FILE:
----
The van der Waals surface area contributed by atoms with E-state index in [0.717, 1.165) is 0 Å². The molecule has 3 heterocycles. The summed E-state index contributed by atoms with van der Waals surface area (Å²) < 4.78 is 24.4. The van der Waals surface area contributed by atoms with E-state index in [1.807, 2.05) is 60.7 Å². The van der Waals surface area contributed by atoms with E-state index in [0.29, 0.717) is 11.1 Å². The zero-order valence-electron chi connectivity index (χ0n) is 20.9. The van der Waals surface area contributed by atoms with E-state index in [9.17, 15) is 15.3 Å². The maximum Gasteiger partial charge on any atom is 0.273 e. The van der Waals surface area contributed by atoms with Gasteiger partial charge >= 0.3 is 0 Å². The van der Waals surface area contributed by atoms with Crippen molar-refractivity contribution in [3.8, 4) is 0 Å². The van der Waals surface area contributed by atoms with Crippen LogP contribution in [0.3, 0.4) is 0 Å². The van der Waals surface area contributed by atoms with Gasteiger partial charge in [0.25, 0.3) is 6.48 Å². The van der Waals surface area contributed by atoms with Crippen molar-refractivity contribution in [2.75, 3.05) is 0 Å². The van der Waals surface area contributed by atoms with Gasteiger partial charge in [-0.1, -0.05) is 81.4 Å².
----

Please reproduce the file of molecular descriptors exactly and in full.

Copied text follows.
The van der Waals surface area contributed by atoms with E-state index in [0.717, 1.165) is 0 Å². The molecule has 3 heterocycles. The summed E-state index contributed by atoms with van der Waals surface area (Å²) < 4.78 is 24.4. The van der Waals surface area contributed by atoms with E-state index in [1.807, 2.05) is 60.7 Å². The van der Waals surface area contributed by atoms with E-state index in [0.29, 0.717) is 11.1 Å². The zero-order valence-electron chi connectivity index (χ0n) is 20.9. The van der Waals surface area contributed by atoms with E-state index in [9.17, 15) is 15.3 Å². The maximum Gasteiger partial charge on any atom is 0.273 e. The van der Waals surface area contributed by atoms with Gasteiger partial charge >= 0.3 is 0 Å². The van der Waals surface area contributed by atoms with Crippen molar-refractivity contribution in [3.8, 4) is 0 Å². The van der Waals surface area contributed by atoms with Crippen LogP contribution in [0.3, 0.4) is 0 Å². The van der Waals surface area contributed by atoms with Gasteiger partial charge in [0.25, 0.3) is 6.48 Å². The van der Waals surface area contributed by atoms with Crippen molar-refractivity contribution in [2.75, 3.05) is 0 Å². The van der Waals surface area contributed by atoms with Gasteiger partial charge in [-0.1, -0.05) is 81.4 Å².